Senate discussion that could allow Uber to operate in Hillsborough County ends in confusion


Jeff Brandes
  • Jeff Brandes
St. Petersburg state Senator Jeff Brandes' proposal that could see Uber finally operating in Tampa ended in confusion and disarray this morning, when the clock ran out in the Senate Transportation Committee before anyone could vote on it.

Brandes and fellow Tampa Bay area Republican Representative Jamie Grant have been leading the charge in Tallahassee to to get the smartphone-powered ride-sharing company into Hillsborough County, whose Public Transportation Commission's $50 minimum fare requirement has been the deal-breaker for the San Francisco-based company. Uber has also faced resistance to entering the Miami market, where there is a $70 minimum fare requirement and a one-hour minimum wait time rule that has deterred them. They're also trying to get into the Orlando area; the company currently operates in Jacksonville.

This morning discussion on Brandes' amendment ended without a vote due to confusion. The committee had agreed for a time certain vote on his proposal by 10:29 a.m., leaving just over ten minutes for discussion on the hotly contested bill. As the moment arrived, Senator Jeff Clemens (D-Lake Worth) called for a vote to extend the voting time. But the acting chair of the committee, Gwen Margolis (D-Miami) apparently misinterpreted that as a vote on the bill itself, and declared the meeting over. So now the bill is officially considered "T.P.'d," meaning temporarily deferred.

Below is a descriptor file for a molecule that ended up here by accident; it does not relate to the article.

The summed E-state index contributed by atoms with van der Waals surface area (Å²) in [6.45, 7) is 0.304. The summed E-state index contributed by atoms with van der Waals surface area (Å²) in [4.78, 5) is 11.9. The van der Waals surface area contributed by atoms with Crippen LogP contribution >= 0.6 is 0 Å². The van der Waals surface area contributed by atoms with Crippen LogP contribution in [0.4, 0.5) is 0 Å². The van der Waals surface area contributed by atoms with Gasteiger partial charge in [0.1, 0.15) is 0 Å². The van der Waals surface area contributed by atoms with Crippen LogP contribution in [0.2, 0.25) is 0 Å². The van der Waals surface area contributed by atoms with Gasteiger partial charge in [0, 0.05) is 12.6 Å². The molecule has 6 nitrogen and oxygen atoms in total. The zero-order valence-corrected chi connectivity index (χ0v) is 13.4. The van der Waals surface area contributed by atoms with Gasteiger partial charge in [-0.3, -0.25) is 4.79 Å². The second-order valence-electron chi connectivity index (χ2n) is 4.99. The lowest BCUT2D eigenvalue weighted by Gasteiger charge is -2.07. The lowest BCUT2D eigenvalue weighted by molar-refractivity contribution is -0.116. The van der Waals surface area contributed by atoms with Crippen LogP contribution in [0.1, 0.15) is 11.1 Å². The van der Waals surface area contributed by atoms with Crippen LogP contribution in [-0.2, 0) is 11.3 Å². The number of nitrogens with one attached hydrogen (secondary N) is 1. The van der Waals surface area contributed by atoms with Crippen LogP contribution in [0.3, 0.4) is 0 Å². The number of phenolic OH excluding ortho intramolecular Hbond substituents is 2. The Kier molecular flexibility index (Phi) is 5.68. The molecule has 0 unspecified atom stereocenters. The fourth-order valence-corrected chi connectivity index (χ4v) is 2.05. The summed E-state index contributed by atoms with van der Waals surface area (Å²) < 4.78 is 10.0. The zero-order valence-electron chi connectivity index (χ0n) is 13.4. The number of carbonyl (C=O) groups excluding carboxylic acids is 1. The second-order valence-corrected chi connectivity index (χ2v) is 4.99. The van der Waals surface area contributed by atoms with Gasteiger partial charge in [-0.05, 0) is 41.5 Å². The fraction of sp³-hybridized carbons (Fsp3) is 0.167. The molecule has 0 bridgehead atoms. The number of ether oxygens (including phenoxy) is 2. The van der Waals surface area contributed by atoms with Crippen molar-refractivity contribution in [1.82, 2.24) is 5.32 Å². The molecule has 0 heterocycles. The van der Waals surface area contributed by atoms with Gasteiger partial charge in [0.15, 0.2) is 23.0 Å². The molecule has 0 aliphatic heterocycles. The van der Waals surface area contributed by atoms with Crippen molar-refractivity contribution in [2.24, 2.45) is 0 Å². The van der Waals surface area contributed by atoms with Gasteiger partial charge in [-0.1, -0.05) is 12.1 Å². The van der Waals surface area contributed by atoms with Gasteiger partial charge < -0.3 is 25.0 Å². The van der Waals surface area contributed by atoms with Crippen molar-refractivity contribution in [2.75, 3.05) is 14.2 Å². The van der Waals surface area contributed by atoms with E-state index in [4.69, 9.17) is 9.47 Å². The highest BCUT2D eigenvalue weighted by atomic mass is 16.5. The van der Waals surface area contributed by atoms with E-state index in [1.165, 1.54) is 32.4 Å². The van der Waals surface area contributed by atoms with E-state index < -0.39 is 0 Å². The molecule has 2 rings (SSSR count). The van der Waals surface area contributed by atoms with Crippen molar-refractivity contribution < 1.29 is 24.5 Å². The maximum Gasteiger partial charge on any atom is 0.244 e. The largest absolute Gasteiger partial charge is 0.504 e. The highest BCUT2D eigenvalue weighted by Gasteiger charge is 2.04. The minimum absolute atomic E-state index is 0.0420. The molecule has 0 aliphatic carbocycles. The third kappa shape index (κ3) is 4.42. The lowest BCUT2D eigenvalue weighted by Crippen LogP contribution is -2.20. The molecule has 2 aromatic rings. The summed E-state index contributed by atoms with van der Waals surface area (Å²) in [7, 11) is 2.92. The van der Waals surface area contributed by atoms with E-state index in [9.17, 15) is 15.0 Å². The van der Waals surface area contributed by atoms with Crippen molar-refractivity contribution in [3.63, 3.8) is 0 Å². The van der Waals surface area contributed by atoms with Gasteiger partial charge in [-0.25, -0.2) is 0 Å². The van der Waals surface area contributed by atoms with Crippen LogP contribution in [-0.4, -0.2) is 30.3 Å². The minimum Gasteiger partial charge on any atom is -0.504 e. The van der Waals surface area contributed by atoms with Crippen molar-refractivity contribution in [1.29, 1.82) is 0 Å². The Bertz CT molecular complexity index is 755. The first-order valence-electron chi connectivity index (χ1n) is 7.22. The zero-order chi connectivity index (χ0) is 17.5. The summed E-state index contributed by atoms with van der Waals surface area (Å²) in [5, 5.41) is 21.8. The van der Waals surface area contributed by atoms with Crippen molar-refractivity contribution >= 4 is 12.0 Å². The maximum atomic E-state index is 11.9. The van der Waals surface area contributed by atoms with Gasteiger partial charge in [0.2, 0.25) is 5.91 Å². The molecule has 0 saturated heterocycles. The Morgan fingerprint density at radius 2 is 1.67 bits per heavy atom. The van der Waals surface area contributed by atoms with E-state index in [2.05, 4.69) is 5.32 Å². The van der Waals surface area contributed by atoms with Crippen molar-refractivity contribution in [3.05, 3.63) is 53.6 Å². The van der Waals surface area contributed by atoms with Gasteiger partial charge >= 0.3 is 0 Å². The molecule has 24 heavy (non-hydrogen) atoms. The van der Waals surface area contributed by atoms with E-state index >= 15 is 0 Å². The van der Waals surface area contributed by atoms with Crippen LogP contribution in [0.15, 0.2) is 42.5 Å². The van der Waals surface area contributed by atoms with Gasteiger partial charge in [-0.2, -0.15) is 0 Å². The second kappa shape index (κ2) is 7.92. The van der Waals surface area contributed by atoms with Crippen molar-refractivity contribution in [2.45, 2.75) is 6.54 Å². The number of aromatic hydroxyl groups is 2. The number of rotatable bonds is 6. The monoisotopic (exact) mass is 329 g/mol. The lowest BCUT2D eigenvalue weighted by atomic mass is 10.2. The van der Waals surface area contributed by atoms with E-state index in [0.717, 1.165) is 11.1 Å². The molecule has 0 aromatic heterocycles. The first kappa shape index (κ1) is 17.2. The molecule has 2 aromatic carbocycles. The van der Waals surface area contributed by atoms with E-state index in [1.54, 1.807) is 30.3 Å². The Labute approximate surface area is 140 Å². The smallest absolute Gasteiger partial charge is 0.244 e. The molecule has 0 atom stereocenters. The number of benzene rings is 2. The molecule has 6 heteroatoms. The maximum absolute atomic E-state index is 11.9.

Margolis was in control because it was Senator Brandes' bill that was being discussed, and the rules dictate that the ranking member chairs the meeting. Brandes immediately took the microphone as committee members and people in the audience began murmuring about what exactly had just happened. He announced that the bill would come up again next week in his committee, with plenty of time for discussion. Currently, the Transportation Committee is not scheduled to meet, but Brandes said he would attempt to schedule such a meeting.

Before he can do that, however, the Senate Rules Committee must decide on whether or not the amendment is actually still alive, or was voted down in committee.

The legislation has been evolving since the beginning of the session. Brandes' original proposal would remove control of taxi cabs and limousines from local governments (like Hillsborough's Public Transportation Commission) and move it up to Tallahassee. But that idea hasn't gone down well, so the proposal has been amended to state that a so-called "special district" (like the PTC) cannot adopt any regulations which impose upon chauffeured drivers a minimal fare requirement or a minimum wait time requirement. It would also prohibit imposing a minimum number of licenses (as is the case in Miami) and cannot restrict travel across county lines. 

In other words, it will severely impact the Hillsborough County Public Transportation County's control. 

"It says the PTC cannot set minimum fares, cannot set minimum times, and cannot be uncompetitive," Brandes told CL this afternoon. "They have to accept the rules for how the players can compete, but they can't keep players out of the market, and unfortunately that's what they're doing today. They're keeping innovation out of the marketplace."

Before the discussion ended in such a bizarre fashion, Senator Greg Evers (R-Pensacola) introduced an amendment that would require anyone participating in a chauffeured-limousine service to have $1 million in insurance. That amendment appeared to be an answer to the criticism about Uber's insurance policy, which had been clouded in secrecy until it was leaked to the San Francisco Bay Guardian last month. Uber then released that policy online. 

Taxi cab companies in Tampa, Miami and Orlando are bitterly against the legislation. 

"I think my colleagues are a little bit amazed that we have this type of activity going in the state of Florida," Brandes said when asked the reaction he's received from his colleagues. 

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